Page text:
(Adds quotes, industry comment)
* Shell eyes downstream expansion in China
* Delays a coal-to-liquid project
BEIJING, April 14 (Reuters) - Royal Dutch Shell Plc RDSA.L has teamed up with Chinese state oil firms to jointly bid for oil projects in Iraq, and is eyeing the expansion of downstream businesses in China, company executives said on Tuesday.
“We indeed have discussions about bidding...and Chinese companies for certain are part of the bidding partnerships,” Chief Executive Jeroen van der Veer told reporters while in Beijing. He did not give the names of the Chinese firms or the makeup of any partnership.
By joining Shell, China would make its second major foray into Iraq after state oil group CNPC’s $3 billion project to develop the al-Ahdab field, Iraq’s first major oil deal with a foreign firm since the fall of Saddam Hussein.
The Anglo-Dutch oil major has said it wants to expand its presence in the vast fuel retail and refining businesses in China, currently dominated by state-run Chinese giants that are keen to boost oil reserves overseas.
“We are interested in refining participation in China,” said Shell Group’s Chief Financial Officer Peter Voser. “We look at opportunities...and compare them against other opportunities on a global base.”
Asked if the oil giant will participate in a planned expansion of CNOOC’s first major refinery in southern China that neighbours a joint petrochemical complex between the two firms, Voser said they will study the “interesting proposition”.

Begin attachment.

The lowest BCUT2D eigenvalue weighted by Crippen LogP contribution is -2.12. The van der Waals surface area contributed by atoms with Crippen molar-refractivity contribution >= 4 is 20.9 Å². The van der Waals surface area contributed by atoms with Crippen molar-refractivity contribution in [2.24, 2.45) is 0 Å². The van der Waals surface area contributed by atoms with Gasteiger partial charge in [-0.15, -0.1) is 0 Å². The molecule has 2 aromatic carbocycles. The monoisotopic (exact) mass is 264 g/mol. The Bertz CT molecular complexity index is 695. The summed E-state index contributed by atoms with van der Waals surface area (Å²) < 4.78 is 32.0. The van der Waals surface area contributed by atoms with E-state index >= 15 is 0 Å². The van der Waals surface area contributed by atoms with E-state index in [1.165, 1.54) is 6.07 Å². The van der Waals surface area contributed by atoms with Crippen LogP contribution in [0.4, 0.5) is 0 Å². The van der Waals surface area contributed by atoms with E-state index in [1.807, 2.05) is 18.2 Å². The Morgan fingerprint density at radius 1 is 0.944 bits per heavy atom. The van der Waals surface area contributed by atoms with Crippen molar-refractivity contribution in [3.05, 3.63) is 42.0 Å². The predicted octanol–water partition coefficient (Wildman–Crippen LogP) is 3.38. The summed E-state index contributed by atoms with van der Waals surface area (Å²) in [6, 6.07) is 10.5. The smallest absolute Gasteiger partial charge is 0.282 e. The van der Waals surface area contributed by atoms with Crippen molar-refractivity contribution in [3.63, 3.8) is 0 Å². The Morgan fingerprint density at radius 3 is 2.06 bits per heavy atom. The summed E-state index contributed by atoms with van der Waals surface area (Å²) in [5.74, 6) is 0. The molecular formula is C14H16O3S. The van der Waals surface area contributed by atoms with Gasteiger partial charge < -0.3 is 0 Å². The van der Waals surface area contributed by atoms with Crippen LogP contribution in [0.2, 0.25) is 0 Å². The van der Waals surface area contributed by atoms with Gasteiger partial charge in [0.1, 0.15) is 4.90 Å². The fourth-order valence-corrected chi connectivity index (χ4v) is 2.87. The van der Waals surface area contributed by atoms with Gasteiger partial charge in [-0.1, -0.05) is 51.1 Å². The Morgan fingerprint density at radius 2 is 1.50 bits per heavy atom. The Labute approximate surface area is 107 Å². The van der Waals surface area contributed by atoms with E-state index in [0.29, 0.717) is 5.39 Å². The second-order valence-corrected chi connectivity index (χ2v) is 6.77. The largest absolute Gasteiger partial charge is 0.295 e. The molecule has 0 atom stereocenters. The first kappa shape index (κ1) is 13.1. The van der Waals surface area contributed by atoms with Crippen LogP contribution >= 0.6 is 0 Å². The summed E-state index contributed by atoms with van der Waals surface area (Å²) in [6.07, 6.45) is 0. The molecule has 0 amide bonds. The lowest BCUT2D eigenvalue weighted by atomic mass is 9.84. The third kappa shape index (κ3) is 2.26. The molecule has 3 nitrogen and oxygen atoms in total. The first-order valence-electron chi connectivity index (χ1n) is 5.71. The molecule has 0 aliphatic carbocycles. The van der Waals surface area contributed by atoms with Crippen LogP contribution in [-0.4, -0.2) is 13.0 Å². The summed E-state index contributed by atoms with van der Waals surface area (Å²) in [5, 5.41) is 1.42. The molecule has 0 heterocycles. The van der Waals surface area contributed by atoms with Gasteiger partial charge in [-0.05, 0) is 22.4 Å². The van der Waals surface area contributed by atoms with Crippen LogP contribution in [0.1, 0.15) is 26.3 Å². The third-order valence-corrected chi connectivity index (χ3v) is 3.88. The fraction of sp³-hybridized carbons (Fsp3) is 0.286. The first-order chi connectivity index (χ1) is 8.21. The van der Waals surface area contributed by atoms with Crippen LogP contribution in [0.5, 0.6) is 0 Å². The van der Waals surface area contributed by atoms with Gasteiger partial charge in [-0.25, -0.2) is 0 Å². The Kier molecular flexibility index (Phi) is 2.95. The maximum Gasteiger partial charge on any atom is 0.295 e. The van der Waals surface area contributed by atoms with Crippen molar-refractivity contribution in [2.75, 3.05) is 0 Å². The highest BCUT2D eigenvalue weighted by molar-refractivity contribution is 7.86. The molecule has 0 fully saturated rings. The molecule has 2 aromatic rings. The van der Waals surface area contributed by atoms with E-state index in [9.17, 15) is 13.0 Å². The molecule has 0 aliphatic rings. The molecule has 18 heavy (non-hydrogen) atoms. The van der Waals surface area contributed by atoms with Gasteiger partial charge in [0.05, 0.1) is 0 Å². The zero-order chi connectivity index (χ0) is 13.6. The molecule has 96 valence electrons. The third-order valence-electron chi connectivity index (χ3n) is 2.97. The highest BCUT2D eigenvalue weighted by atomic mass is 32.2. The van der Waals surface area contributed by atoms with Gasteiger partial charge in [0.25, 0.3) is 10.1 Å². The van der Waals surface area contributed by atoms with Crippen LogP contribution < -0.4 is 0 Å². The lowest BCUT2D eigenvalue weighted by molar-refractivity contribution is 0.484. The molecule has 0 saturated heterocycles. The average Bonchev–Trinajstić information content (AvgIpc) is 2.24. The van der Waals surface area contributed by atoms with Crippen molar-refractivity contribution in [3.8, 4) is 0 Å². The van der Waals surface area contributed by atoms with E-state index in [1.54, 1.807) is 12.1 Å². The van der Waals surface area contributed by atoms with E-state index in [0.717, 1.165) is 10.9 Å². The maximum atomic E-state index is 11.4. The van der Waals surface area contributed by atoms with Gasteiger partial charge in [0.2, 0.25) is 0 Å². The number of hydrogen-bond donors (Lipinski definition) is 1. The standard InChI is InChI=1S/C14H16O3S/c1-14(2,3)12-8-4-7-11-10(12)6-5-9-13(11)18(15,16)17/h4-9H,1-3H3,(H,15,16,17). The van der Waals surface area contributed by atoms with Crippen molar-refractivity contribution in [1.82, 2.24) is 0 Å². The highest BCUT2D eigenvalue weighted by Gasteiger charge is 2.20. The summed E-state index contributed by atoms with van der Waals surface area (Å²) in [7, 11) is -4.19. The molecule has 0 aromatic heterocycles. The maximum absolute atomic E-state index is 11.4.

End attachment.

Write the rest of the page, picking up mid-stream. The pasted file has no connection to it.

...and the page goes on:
“It is natural to look at the two assets in combination...we are business people at the end of the day,” said Voser, who is going to replace van der Veer as company CEO from July 1.
The $4.3 billion Nanhai Petrochemicals Project, equally owned by Shell and a CNOOC unit, is able to churn out 800,000 tonnes of ethylene a year and 430,000 tonnes of propylene.
CNOOC, parent of CNOOC Ltd (0883.HK), started operating its 240,000 barrels-per-day Huizhou refinery last month and it has decided to invest $6.5 billion to almost double its crude capacity and add an ethylene unit.
Shell, the world’s second-largest non-government controlled oil company by market value, has been downsizing its refining and retail assets in Europe and Africa as demand falls in the regions.
But it has been eager to have a bigger presence in China, the world’s No.2 oil consumer, after setting up a small joint-venture fuel marketing firm with top Chinese refiner Sinopec Corp (0386.HK).
“There is no question that Shell, like other IOCs, wants a share of China’s refining and petrochemical business, which is growing faster than the rest of the world,” said a Beijing-based executive with an international oil company.
Shell’s potential investment targets include a proposed refinery in a tie-up with PetroChina (0857.HK) and Qatar, after the Shell and the Middle East exporter landed a huge liquefied natural gas pact with Chinese firms.
Shell may also join hands with Kuwait Petroleum Corp to build a refining and petrochemical complex with Sinopec Corp. The project is waiting for approval from Beijing’s environmental watchdog.
Lim Haw Kuang, executive chairman of Shell companies in China, said the firm has postponed a coal-to-liquid project in Ningxia, undergoing a feasibility study, due to economic reasons amid the economic downturn. But he said coal gasification continues to be a growth driver for the company. (Reporting by Jim Bai and Eadie Chen; Writing by Chen Aizhu;)